Only 11 percent of people out of 412 who died from the Delta outbreak over four months through early October were fully vaccinated. (Reuters)
SYDNEY: Unvaccinated people are 16 times more likely to end up in intensive care units or die from COVID-19, Australia’s New South Wales state said in a report, with officials urging people to get inoculated as Australia begins to live with the coronavirus.
The data from New South Wales (NSW) health department out late on Monday showed only 11 percent of people out of 412 who died from the Delta outbreak over four months through early October were fully vaccinated. The average age of those deaths was 82.
Only around 3 percent of people in intensive care units had two doses, while more than 63 percent of the 61,800 cases detected between June 16 and Oct. 7 were unvaccinated.
“Young people with two doses of a vaccine experienced lower rates of infection and almost no serious disease, while those unvaccinated in this age group were at greater risk of developing COVID-19 and needing hospitalization,” NSW Chief Health Officer Kerry Chant said in a statement.
The report’s findings were in line with data from the US Centers for Disease Control and Prevention, which said in September https://www.reuters.com/business/health care-pharmaceuticals/covid-19-vaccines-hold-strong-against-delta-protection-waning-older-adults-2021-09-10 that unvaccinated individuals were 11 times more likely to die from COVID-19 than those who were fully vaccinated.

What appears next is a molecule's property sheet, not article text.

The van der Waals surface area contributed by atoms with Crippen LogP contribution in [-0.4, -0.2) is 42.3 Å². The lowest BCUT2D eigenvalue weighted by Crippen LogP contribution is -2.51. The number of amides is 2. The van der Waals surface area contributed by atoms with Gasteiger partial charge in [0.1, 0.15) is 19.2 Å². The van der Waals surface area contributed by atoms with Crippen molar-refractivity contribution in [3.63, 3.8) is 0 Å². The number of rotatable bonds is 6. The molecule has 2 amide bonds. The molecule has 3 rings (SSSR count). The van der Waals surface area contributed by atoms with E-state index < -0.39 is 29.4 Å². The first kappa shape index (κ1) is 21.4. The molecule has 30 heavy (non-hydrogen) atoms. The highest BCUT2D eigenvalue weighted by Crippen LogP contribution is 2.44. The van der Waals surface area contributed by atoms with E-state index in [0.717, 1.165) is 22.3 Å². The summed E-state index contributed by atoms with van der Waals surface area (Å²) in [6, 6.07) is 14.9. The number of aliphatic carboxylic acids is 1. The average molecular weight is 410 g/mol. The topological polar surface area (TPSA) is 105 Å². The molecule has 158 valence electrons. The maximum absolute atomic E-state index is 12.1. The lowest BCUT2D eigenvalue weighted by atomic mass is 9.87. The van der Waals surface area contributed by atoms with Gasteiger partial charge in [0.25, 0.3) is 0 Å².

Australia had stayed largely virus-free this year until an outbreak of the highly infectious Delta variant that started in June led to months-long lockdown in Sydney, Melbourne, its largest cities, and the national capital of Canberra.
The virus-hit cities have been easing tough restrictions after passing vaccination targets of 70 percent and 80 percent. The rollout in NSW, home to Sydney, appears to have plateaued after first-dose coverage reached almost 94 percent of the population above 16.
More than half of Australia’s total deaths of 1,841 and about 87 percent of its nearly 183,000 infections in the pandemic is because of the Delta strain. However, the death rate is lower than last year thanks to a surge in vaccinations since July.